China has agreed to open up its market to US credit rating agencies and credit card companies as well as resume imports of US beef as part of a package hailed by the Trump administration as the first step in redefining the trade relationship between the world’s two largest economies.
The 10-point package unveiled Friday was billed as an “early harvest” from the 100-day plan to reset the trade relationship that Chinese leader Xi Jinping and Donald Trump agreed to pursue when they met in April.
According to a US announcement the two sides had also agreed to discuss extending that initial 100-day period into a one-year plan.
It also marks the latest sign that the new US president is adopting a far less confrontational approach to his relationship with Beijing than he promised during last year’s election campaign when he threatened to impose punitive tariffs on Chinese goods and label China a currency manipulator.
Although Mr Trump and his aides still complain regularly about the more than $300bn US trade deficit with China the new US president has begun to display a greater appreciation for the complexities of geopolitics. Much of the change in tone has come about as Mr Trump has sought China’s help in trying to rein in its ally in North Korea as the regime in Pyongyang continues to develop long-range missiles and threaten new nuclear tests.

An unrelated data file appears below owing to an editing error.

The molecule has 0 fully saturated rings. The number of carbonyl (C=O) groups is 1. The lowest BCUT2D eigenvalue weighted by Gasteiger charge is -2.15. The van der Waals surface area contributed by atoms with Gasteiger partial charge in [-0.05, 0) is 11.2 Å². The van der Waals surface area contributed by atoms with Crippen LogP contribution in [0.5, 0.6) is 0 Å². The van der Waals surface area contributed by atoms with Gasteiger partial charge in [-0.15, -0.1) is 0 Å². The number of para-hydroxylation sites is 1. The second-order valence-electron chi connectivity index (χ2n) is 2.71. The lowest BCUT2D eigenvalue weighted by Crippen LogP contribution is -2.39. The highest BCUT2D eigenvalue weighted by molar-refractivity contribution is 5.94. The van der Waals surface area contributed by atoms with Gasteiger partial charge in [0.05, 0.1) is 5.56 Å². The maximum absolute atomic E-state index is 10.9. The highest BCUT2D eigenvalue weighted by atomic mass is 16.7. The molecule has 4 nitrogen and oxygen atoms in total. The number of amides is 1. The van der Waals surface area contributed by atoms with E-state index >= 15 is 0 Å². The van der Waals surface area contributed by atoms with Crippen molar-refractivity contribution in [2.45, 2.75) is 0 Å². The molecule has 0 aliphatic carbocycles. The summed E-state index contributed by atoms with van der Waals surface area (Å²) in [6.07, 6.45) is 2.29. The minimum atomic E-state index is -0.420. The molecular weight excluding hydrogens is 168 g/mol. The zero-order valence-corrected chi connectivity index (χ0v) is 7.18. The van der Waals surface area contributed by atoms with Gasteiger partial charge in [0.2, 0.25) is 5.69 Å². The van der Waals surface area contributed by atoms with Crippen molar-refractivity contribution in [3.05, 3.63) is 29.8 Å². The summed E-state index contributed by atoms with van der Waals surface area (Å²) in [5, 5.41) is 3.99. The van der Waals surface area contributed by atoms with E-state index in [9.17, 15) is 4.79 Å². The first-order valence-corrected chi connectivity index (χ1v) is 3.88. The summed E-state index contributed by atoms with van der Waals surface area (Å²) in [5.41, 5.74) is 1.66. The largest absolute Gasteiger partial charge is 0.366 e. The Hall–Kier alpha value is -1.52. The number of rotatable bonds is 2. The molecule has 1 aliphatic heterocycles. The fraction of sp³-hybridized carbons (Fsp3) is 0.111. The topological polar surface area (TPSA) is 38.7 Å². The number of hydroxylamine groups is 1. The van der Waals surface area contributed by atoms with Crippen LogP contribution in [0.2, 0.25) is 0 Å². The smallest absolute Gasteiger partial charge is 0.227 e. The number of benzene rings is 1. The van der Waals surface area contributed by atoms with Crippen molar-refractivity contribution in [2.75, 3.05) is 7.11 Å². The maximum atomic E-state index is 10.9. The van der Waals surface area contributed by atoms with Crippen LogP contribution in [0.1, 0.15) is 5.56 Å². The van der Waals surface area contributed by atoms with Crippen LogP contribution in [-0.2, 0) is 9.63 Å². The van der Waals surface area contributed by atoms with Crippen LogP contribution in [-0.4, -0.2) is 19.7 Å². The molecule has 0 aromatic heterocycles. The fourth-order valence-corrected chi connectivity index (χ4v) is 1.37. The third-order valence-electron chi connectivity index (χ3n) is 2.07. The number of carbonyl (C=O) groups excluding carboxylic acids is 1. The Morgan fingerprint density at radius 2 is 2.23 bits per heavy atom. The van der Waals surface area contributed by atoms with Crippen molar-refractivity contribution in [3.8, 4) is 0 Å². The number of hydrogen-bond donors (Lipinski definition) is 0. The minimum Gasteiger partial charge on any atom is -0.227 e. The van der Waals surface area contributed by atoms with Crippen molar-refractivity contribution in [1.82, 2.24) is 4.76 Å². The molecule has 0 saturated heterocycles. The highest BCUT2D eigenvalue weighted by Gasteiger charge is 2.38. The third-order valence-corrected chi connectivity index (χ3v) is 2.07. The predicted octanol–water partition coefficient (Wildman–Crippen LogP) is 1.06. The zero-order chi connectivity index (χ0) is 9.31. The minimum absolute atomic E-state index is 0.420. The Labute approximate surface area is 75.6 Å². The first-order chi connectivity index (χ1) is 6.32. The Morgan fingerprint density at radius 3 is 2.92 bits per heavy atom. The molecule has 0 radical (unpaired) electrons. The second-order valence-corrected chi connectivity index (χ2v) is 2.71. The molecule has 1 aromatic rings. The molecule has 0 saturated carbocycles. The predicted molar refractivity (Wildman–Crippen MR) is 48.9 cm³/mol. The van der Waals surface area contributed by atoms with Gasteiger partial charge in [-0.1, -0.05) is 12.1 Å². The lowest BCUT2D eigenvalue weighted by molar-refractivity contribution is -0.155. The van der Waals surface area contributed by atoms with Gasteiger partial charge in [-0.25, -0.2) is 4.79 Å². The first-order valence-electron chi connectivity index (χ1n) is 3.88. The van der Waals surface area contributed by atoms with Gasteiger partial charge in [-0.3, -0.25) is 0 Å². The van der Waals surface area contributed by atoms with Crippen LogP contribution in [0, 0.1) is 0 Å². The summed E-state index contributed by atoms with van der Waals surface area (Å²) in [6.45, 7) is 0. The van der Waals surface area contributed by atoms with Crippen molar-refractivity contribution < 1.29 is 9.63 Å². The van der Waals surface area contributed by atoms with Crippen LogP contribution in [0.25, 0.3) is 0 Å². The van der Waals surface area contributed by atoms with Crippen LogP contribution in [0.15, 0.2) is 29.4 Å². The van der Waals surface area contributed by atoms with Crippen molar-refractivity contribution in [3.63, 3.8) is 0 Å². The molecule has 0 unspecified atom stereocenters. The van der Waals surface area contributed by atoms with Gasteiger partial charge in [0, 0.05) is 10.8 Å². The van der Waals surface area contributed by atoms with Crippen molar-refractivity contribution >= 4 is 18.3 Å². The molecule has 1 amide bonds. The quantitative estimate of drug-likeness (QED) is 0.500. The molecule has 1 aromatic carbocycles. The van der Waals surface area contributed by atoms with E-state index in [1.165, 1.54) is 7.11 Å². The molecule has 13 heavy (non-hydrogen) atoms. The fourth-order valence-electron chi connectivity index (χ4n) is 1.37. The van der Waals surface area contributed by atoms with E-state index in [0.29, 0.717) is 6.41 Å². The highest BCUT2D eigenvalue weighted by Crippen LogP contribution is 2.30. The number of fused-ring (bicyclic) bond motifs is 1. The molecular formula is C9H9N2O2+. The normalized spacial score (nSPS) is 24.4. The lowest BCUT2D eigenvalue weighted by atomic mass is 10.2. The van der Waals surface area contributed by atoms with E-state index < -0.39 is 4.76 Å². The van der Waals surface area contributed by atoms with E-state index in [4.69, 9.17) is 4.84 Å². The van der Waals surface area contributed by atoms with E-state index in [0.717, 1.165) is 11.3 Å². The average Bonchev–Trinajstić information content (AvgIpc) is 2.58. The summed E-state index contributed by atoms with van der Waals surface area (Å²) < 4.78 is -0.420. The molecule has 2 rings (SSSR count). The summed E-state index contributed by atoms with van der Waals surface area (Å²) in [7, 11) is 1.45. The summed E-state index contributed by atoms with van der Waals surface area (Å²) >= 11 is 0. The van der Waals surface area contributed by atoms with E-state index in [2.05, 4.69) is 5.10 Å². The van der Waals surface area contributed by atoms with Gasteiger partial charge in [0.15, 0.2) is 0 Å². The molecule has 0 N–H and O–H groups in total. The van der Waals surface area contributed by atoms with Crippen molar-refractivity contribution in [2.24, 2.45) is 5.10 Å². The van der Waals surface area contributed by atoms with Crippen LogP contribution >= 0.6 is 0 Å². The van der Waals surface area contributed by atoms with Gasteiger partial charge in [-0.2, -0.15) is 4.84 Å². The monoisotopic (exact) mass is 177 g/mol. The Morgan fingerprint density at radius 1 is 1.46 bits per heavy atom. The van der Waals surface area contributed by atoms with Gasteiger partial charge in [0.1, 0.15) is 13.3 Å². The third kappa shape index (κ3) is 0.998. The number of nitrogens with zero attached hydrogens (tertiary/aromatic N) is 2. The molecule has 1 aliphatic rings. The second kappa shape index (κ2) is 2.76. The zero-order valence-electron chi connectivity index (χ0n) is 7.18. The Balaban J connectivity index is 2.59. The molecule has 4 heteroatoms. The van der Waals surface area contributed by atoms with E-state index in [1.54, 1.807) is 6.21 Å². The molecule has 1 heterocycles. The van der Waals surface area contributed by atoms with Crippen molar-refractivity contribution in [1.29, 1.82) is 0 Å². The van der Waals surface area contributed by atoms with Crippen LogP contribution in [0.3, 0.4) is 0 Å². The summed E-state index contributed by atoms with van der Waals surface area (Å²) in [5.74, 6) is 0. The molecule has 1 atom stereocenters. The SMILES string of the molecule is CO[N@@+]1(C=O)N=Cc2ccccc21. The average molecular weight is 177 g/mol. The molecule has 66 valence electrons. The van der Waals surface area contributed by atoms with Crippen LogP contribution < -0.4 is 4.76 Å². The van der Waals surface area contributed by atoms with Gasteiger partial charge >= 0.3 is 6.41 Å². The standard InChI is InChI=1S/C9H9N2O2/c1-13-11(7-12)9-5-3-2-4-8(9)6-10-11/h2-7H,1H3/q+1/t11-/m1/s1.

Under the agreement rolled out on Friday the US announced that it would send a delegation to Beijing’s upcoming “One Belt, One Road” summit, offering its symbolic endorsement of Mr Xi’s pet strategic project to revive the ancient Silk Road to Europe.
In return, China would send a delegation to a US meeting for foreign investors in July with the Trump administration promising equal treatment for China despite a push in some circles in Washington for it to take a tougher line on Chinese investment, particularly in strategic sectors.
“The United States welcomes direct investment by Chinese entrepreneurs as it does by entrepreneurs from other countries,” a joint statement read.
But the agreement also contains tangible gains that Mr Trump will be able to claim as wins, although close watchers of the US-China relationship pointed out that they were in many cases commitments Beijing had made before or agreed to with the Obama administration.
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